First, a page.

The shot heard ’round the world


Concord and Lexington argue over which town can claim the first shot of the American Revolution. Lexington is where some shots first took place as the British moved out of Boston to look for guns hidden in Concord, but Concord's North Bridge is where the more organized and successful resistance to the British gathered early on April 19th, 1775. Several colonian "Minutemen" and British soldiers were killed in this skirmish.

Tomorrow they will reenact that historic battle.

"The Shot Heard Round the World" is a line from Ralph Waldo Emerson's "Concord Hymn" about the battle at the North Bridge, a song / poem he wrote in 1827 to commemorate the event.

By the rude bridge that arched the flood,
Their flag to April's breeze unfurled;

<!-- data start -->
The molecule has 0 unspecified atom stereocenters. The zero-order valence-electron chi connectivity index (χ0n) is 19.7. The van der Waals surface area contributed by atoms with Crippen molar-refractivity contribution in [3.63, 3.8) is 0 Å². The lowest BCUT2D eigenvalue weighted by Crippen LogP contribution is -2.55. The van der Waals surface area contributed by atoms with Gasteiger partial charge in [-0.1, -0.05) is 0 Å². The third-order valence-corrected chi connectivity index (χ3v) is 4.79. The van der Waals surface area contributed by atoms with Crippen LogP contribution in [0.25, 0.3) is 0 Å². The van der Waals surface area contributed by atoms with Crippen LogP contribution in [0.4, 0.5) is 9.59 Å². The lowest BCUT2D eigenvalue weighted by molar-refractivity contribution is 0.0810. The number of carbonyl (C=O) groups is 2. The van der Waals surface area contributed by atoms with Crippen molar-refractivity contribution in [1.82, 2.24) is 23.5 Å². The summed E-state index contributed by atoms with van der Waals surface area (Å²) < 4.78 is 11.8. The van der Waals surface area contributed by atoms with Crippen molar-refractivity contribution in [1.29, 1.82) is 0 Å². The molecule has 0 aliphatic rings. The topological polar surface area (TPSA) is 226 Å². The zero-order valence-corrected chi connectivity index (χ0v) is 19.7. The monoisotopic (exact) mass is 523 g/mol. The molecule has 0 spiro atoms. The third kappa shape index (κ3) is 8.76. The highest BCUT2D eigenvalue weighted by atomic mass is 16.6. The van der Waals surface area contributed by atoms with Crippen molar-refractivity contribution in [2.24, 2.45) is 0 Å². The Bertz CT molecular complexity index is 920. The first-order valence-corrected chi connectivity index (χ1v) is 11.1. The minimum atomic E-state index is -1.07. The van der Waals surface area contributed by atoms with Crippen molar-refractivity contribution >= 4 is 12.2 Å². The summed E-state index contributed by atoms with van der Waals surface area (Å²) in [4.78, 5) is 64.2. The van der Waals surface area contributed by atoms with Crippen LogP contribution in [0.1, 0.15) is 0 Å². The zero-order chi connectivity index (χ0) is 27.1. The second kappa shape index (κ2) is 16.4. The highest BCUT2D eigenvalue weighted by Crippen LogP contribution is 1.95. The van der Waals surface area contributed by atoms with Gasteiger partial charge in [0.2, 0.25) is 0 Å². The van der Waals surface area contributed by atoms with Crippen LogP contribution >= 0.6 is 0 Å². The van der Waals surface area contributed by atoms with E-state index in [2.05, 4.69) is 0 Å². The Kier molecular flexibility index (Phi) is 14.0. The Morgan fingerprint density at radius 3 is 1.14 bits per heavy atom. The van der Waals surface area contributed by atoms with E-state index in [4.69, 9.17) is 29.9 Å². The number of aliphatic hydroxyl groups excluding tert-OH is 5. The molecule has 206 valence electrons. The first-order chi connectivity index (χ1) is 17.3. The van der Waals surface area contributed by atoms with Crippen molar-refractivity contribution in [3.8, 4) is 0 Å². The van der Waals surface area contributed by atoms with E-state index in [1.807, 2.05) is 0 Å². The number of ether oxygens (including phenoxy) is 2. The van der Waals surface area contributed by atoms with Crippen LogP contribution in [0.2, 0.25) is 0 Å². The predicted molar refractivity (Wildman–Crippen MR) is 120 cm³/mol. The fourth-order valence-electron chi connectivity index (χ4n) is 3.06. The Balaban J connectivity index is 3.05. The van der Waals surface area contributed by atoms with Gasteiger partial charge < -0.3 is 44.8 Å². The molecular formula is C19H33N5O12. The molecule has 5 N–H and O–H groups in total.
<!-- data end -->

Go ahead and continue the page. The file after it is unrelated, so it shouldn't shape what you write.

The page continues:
Here once the embattled farmers stood;
And fired the shot heard round the world.
The foe long since in silence slept;
Alike the conqueror silent sleeps,
And Time the ruined bridge has swept
Down the dark stream that seaward creeps.
On this green bank, by this soft stream,
We place with joy a votive stone,
That memory may their deeds redeem,
When, like our sires, our sons are gone.
O Thou who made those heroes dare
To die, and leave their children free, —
Bid Time and Nature gently spare
The shaft we raised to them and Thee.

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